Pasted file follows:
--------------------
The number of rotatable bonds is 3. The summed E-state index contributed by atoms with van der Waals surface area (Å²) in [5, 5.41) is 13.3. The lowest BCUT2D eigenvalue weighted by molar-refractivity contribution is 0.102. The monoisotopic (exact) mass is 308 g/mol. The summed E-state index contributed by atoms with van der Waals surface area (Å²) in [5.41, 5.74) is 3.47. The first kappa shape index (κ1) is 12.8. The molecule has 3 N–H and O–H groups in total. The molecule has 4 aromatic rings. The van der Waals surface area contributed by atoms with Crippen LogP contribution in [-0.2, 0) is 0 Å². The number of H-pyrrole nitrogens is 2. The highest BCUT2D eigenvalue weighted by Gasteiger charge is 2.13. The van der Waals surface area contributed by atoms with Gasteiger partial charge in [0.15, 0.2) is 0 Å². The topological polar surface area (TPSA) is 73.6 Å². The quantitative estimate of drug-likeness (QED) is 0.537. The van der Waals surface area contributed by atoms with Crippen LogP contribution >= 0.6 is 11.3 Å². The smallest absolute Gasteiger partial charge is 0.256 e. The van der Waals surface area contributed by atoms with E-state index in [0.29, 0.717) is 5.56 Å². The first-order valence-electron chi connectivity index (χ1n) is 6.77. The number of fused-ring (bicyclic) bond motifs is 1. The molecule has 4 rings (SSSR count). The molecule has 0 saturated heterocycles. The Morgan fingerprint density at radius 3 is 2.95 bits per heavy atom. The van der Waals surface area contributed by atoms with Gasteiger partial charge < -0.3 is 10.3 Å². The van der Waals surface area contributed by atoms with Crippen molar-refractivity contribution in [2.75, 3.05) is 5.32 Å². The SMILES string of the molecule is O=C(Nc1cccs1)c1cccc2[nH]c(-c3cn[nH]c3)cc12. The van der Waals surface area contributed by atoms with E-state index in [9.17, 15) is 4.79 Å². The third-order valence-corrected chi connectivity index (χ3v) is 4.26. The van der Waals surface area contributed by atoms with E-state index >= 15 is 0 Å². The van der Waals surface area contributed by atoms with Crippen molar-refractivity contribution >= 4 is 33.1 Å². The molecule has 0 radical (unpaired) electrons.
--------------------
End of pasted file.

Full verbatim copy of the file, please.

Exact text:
The number of rotatable bonds is 3. The summed E-state index contributed by atoms with van der Waals surface area (Å²) in [5, 5.41) is 13.3. The lowest BCUT2D eigenvalue weighted by molar-refractivity contribution is 0.102. The monoisotopic (exact) mass is 308 g/mol. The summed E-state index contributed by atoms with van der Waals surface area (Å²) in [5.41, 5.74) is 3.47. The first kappa shape index (κ1) is 12.8. The molecule has 3 N–H and O–H groups in total. The molecule has 4 aromatic rings. The van der Waals surface area contributed by atoms with Crippen LogP contribution in [-0.2, 0) is 0 Å². The number of H-pyrrole nitrogens is 2. The highest BCUT2D eigenvalue weighted by Gasteiger charge is 2.13. The van der Waals surface area contributed by atoms with Gasteiger partial charge in [0.15, 0.2) is 0 Å². The topological polar surface area (TPSA) is 73.6 Å². The quantitative estimate of drug-likeness (QED) is 0.537. The van der Waals surface area contributed by atoms with Crippen LogP contribution >= 0.6 is 11.3 Å². The smallest absolute Gasteiger partial charge is 0.256 e. The van der Waals surface area contributed by atoms with E-state index in [0.29, 0.717) is 5.56 Å². The first-order valence-electron chi connectivity index (χ1n) is 6.77. The number of fused-ring (bicyclic) bond motifs is 1. The molecule has 4 rings (SSSR count). The molecule has 0 saturated heterocycles. The Morgan fingerprint density at radius 3 is 2.95 bits per heavy atom. The van der Waals surface area contributed by atoms with Gasteiger partial charge < -0.3 is 10.3 Å². The van der Waals surface area contributed by atoms with Crippen molar-refractivity contribution in [2.75, 3.05) is 5.32 Å². The SMILES string of the molecule is O=C(Nc1cccs1)c1cccc2[nH]c(-c3cn[nH]c3)cc12. The van der Waals surface area contributed by atoms with E-state index in [9.17, 15) is 4.79 Å². The third-order valence-corrected chi connectivity index (χ3v) is 4.26. The van der Waals surface area contributed by atoms with E-state index >= 15 is 0 Å². The van der Waals surface area contributed by atoms with Crippen molar-refractivity contribution >= 4 is 33.1 Å². The molecule has 0 radical (unpaired) electrons.